To hold a discussion about the human rights of citizens in the Mediterranean, I think it is first necessary to evaluate the way we view the world. What does the average American expect to find while traveling to Morocco? They likely desire the "exotic." The famed square Djemma El-Fna in Marrakech presents just that. While walking there, a woman grabbed my hand and drew henna on it, demanding money. Another threw a monkey onto my shoulder and encouraged my friends to take a picture. In the background, the instruments of snake charmers served as the soundtrack to the chaos. The henna woman, monkey keeper, and snake charmers all played into our desire for the exotic and all demanded a profit. Too often our knowledge of the world is mingled with or even based upon the desire to be entertained. The entertainers in the square reflect this desire, use it in order to benefit themselves financially. I wonder how they perceive us. Then I remember that many know where Ohio is, that many shout "Obama!" as we pass.

To me, the entertainers reflect poverty, making me think of colonization and of a Western-dominated economic and political world system. However, in order to realize this, in order to get at the issue of social justice, it is necessary that we abandon our quest for the exotic. Perhaps we could replace that with a quest to experience Moroccan culture. After all, the first step to working towards achievement of humans rights for all is the recognition that we, including those foreign to us, in fact deserve those rights. In recognizing this, we must also recognize cultural ideals that are different from our own, taking a step back from the former imperialistic world that designated superior and inferior cultures.

Should we accept this new quest, we should recognize the absence of issues that are black and white. For example, women's rights seems to be the most prevalent issue the West sees in the East, at least according to the mainstream media. In the hejab worn by many Muslim women, many Americans see oppression. Yet this is a dangerous oversimplification. Many women are not forced to cover their head and choose to do so for religious reasons. While this is not true of all women who cover themselves, it is a point that is often forgotten. I have heard many women argue the choice to wear the hejab is a demeaning one, or one that causes a woman to belittle herself. Yet those who argue this way seek to impose their beliefs and judgments where they are not warranted.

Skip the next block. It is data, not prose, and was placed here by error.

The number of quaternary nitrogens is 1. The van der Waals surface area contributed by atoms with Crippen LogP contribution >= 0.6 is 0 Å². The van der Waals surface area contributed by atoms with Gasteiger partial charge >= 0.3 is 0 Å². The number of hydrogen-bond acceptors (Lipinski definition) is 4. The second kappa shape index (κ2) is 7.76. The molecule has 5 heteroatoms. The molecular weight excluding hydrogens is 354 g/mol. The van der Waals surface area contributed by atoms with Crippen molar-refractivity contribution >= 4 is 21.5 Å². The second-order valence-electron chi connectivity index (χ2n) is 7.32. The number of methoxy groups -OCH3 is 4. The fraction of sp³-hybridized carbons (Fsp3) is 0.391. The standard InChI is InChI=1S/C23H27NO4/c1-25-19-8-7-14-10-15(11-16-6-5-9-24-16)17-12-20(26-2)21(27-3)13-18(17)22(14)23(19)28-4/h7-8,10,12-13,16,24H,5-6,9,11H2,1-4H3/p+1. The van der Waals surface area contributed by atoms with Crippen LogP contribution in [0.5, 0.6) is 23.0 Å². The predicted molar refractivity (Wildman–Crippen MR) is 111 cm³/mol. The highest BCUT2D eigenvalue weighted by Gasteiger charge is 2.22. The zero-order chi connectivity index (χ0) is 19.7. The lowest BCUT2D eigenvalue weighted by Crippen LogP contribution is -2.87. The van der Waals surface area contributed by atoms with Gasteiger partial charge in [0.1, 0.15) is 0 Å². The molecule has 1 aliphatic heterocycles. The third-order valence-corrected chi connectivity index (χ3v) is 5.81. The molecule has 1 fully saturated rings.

A more useful indicator of the level of rights women possess is the percentage of women receiving an education or active in the workplace. Apart from the Henna women in Morocco, I did not once encounter a female shopkeeper in Morocco, Turkey or Egypt. At the same time, on many occasions women guided the tours I went on. I also encountered young female students in Morocco who were in college studying fields from engineering to tourism. The tour guides too had college educations. College educations require money. The street vendors did not seem to have much, as evident by their eagerness to lure you into their shops and their acceptance of extremely meager prices for their goods. I experienced two instances of these vendors criticizing customers for naming a price so low that it was insulting, yet out of necessity finally accepting that price, likely as the customer began to walk away. Therefore it seems to me that the degree to which people are impoverished reflects the degree to which women have rights. The women who can afford the grand expense of college are also those who commonly work and therefore appear most free. This example illustrates the way in which questions of human rights are not straightforward. They are not based on something as simple as whether or not a woman's hair is visible. In order to be a supporter of international human rights, one must also be aware of the complexity of issues surrounding them.